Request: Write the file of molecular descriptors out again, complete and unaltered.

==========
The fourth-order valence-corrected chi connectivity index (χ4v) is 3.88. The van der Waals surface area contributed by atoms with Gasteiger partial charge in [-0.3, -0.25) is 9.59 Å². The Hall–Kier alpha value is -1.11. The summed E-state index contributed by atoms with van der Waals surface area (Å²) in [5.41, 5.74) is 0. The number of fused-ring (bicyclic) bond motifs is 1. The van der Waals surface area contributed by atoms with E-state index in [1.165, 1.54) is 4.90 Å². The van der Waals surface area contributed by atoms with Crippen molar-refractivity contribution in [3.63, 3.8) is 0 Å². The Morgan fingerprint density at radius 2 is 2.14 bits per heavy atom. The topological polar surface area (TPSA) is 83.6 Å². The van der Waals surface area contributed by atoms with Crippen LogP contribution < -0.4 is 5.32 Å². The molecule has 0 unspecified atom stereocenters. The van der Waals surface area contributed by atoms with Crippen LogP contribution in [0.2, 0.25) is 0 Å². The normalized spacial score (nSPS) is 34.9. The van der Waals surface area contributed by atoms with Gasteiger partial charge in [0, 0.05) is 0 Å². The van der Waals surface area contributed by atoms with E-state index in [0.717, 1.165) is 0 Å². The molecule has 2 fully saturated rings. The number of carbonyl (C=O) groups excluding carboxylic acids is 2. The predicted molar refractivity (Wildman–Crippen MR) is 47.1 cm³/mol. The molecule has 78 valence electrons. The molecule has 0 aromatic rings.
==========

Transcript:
The fourth-order valence-corrected chi connectivity index (χ4v) is 3.88. The van der Waals surface area contributed by atoms with Gasteiger partial charge in [-0.3, -0.25) is 9.59 Å². The Hall–Kier alpha value is -1.11. The summed E-state index contributed by atoms with van der Waals surface area (Å²) in [5.41, 5.74) is 0. The number of fused-ring (bicyclic) bond motifs is 1. The van der Waals surface area contributed by atoms with E-state index in [1.165, 1.54) is 4.90 Å². The van der Waals surface area contributed by atoms with Crippen molar-refractivity contribution in [3.63, 3.8) is 0 Å². The Morgan fingerprint density at radius 2 is 2.14 bits per heavy atom. The topological polar surface area (TPSA) is 83.6 Å². The van der Waals surface area contributed by atoms with Crippen LogP contribution < -0.4 is 5.32 Å². The molecule has 0 unspecified atom stereocenters. The van der Waals surface area contributed by atoms with Crippen LogP contribution in [0.2, 0.25) is 0 Å². The normalized spacial score (nSPS) is 34.9. The van der Waals surface area contributed by atoms with Gasteiger partial charge in [0, 0.05) is 0 Å². The van der Waals surface area contributed by atoms with E-state index in [0.717, 1.165) is 0 Å². The molecule has 2 fully saturated rings. The number of carbonyl (C=O) groups excluding carboxylic acids is 2. The predicted molar refractivity (Wildman–Crippen MR) is 47.1 cm³/mol. The molecule has 78 valence electrons. The molecule has 0 aromatic rings.